Checking Tire Pressure

I realized that many people might not even really know the proper way to check their Tires Pressure. 




  1. Check what the correct Tire Pressure is for your car, and ignore what it says on the Tires sidewall.  Those tolerances are usually the Maximum for what the Tires will tolerant, and not what the Tires should be inflated to.  There should be a sticker with The Correct PSI (Pounds per Square Inch) that will be located inside of the door or on or around the doojamb.  
  2. Touch your Tires with the back of you hand to see if they are hot.  If you've been driving obviously they will be, which most likely will give you an incorrect PSI reading.  Wait, a few minutes to let the Tires cool off.  It's always good to check cold tires.  
  3. Use a Tire Gauge, and check to see if you Tires are inflated properly.  Make sure to push the Tire Gauge as straight as possible onto the Valve Stem.  Make sure to check the Tires Pressure at least 3 times!  Many times you will check once, but many factors could affect your readings.  You will get an inaccurate reading by not pushing in on the Valve Stem straight or correctly, and get a PSI reading that is wrong.  

     

  4. If you've determined the PSI in your Tires are too low, get out your Portable Air Compressor and pump your tires up.  Many Portable Air Compressors are have a Gauge right on them, but many tend to be inaccurate.  I'd suggested checking again with a Tire Gauge. 

 
5.  If you've determined the PSI in your Tires are too high, release some of the air by pushing in the needle for only 1 or 2 seconds.  It's annoying to let out too much air, and then having to pump it up again.  Although if you have an Portable Air Compressor it's not a problem!

If you don't have a Tire Gauge, I recommend you go buy one at your local Auto Parts Store.  Pencil Gauges are only $1 are work fine for most people.  However, Pencil Gauges break quickly, and then can give bad readings.  Dial Gauges are around $5, but are more accurate and last longer.

Again, Don't Check Hot Tires!  Think back to your 6th grade Science class.  Remember what the pictures of heated molecules looked like.  They were bouncing all over the place!  The same thing happens to your Tires if you've been driving for a long time.  The air gets hot inside, bouncing around all the air.  If you check Hot Tires you will get inaccurate readings!  It's best to Check Tires Pressure in the morning when you haven't driven on them.  If you don't think this makes a difference… it does!  I've done tests myself.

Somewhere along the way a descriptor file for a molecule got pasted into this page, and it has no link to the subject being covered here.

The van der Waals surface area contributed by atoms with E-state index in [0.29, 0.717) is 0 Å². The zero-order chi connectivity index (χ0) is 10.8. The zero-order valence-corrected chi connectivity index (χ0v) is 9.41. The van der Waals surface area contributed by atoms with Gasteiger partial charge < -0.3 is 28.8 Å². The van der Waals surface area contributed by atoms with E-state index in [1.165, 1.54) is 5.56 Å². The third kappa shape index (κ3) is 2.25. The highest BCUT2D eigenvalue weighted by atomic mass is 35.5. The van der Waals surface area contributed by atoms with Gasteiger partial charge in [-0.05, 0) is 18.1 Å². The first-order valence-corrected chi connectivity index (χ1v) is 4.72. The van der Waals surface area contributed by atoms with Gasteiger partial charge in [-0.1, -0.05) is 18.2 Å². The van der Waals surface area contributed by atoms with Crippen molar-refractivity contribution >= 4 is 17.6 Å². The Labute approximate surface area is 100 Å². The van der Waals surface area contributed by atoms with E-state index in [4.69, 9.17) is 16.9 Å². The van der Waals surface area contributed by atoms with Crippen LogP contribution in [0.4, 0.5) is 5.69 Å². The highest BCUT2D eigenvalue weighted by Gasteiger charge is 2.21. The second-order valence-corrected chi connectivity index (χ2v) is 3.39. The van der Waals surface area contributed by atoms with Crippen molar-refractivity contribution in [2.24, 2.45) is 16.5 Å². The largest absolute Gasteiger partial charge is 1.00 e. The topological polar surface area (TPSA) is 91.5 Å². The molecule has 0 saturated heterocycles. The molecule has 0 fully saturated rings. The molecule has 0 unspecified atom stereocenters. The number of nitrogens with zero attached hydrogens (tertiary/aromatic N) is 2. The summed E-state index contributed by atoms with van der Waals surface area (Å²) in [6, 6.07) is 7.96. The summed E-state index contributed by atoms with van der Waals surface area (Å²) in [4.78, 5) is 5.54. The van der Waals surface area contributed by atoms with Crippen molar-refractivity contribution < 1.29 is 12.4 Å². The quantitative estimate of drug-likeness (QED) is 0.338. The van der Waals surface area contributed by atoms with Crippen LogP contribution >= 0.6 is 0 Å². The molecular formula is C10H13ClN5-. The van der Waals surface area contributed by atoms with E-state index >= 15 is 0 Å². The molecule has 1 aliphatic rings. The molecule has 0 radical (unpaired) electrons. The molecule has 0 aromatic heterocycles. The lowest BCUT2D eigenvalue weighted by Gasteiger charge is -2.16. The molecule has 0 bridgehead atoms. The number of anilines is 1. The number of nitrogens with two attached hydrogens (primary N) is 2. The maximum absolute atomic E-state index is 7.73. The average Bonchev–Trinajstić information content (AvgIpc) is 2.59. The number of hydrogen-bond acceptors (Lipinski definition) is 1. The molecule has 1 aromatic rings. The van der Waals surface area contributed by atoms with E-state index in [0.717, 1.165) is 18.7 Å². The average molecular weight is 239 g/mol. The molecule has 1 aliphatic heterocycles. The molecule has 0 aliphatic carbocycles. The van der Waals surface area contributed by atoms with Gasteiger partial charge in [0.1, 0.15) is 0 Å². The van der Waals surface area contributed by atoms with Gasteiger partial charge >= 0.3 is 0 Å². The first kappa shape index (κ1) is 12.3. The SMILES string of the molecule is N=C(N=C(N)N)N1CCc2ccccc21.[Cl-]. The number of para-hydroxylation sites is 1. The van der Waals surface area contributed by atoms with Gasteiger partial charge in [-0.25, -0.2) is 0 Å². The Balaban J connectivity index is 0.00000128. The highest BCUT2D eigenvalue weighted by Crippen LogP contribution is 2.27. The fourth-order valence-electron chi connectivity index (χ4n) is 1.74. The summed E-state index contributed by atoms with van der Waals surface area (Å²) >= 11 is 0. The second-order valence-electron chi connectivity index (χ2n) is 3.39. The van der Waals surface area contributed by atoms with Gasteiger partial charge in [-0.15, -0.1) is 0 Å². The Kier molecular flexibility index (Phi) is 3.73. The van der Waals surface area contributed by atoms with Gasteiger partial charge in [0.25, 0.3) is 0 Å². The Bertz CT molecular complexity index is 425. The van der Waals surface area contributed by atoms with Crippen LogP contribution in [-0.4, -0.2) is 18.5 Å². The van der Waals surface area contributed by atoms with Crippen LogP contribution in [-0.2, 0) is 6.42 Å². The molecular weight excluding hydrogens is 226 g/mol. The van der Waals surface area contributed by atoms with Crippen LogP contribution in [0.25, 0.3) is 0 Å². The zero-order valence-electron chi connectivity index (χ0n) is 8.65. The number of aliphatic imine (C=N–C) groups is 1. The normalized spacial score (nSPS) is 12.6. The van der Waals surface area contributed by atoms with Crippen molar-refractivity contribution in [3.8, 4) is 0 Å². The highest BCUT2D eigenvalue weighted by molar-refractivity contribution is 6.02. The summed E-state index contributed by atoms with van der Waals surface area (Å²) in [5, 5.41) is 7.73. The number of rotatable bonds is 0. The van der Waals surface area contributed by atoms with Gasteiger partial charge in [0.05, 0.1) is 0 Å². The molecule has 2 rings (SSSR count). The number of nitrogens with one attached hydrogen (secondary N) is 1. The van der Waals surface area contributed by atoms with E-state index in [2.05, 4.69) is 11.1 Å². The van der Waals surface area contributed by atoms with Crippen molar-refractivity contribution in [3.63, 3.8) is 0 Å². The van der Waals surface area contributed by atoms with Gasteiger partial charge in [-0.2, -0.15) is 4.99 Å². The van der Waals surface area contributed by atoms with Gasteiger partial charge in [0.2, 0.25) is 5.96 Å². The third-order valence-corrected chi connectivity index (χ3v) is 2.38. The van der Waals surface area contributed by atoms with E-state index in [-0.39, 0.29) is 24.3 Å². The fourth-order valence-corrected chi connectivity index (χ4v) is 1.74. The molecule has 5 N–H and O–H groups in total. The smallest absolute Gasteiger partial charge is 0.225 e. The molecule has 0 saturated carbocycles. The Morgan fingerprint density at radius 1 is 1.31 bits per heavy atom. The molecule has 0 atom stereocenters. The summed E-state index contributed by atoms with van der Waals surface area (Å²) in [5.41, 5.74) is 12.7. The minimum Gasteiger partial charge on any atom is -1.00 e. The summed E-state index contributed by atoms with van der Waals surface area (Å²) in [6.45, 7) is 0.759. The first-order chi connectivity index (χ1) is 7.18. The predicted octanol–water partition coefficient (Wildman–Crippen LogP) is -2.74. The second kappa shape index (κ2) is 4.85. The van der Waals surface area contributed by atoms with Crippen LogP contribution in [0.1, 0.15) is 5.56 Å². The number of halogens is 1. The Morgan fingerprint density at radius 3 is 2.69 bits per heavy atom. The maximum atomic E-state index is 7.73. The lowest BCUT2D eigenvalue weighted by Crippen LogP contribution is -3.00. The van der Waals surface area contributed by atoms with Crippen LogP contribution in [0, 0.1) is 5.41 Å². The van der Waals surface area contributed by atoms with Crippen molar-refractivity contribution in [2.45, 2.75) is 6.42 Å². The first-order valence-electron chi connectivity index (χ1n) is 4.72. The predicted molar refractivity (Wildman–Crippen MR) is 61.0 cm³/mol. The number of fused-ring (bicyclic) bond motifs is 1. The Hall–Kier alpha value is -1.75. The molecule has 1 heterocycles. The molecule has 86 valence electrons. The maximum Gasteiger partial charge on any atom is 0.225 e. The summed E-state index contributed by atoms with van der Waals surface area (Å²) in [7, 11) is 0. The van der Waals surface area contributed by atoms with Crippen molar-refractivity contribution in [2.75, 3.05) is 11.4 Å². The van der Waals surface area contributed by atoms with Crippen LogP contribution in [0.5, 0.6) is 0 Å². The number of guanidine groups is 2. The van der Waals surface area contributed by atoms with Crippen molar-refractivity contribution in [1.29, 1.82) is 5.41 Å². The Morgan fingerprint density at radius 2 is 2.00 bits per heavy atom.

I hope this helps you keep your Tires inflated properly!

Buy a Portable Air Compressor!

Portable Air Compressors are definitely worth $10-$30. Many Gas Stations will charge for using Air Pumps. If you are like most people, I assume you don't carry quarters. (Definitely not enough to pump up your tires!) I also assume you hardly check how much Air is in your tires too. I'm I right? Yeah, most likely! It's just to inconvenient to worry about!

If your tires are only a few psi low, your handling will be different. Handling in wet conditions will be even worse! A tire will lose .5 psi-1 psi every month of regular driving. Every 10*F change in Temperature will make your tires lose about 1 psi (usually happens when it gets colder.)

A Portable Air Compressor you keep in your trunk will not only save you the hassle, but time and money as well. Your tires will last a lot longer if you keep them properly inflated to the correct pressure.  The Fuel Efficiency of your car will also be much better with properly inflated Tires.  If you aren't sure about the correct pressure, check inside the door or around the opening. Don't follow what it says on the sidewall of your tires!

You can find Portable Air Compressors in big-box stores or a local Autoparts Stores.  Buy a Portable Air Compressor! Trust me, you won't regret it!

Pictured below is my Portable Air Compressor.  I bought it at Target for $20, and it's served my family and I well.  I've used it on all of the cars we have, including many people's cars who needed some Air when they've stopped by.  I'll always have one handy!

Welcome to Adam’s Auto Advice!

Welcome to my blog! My name is Adam, and I will be giving advice about cars. I've found that even though people have intimate relationships with their cars, many are lost when it comes to any real knowledge about their car. The advice I will write will help educate and inform. This blog will be geared toward the “Average Person” who knows little about the vehicle they drive. I will do my best to explain in simple terms.

So….. have no fear because Auto Adam is right here!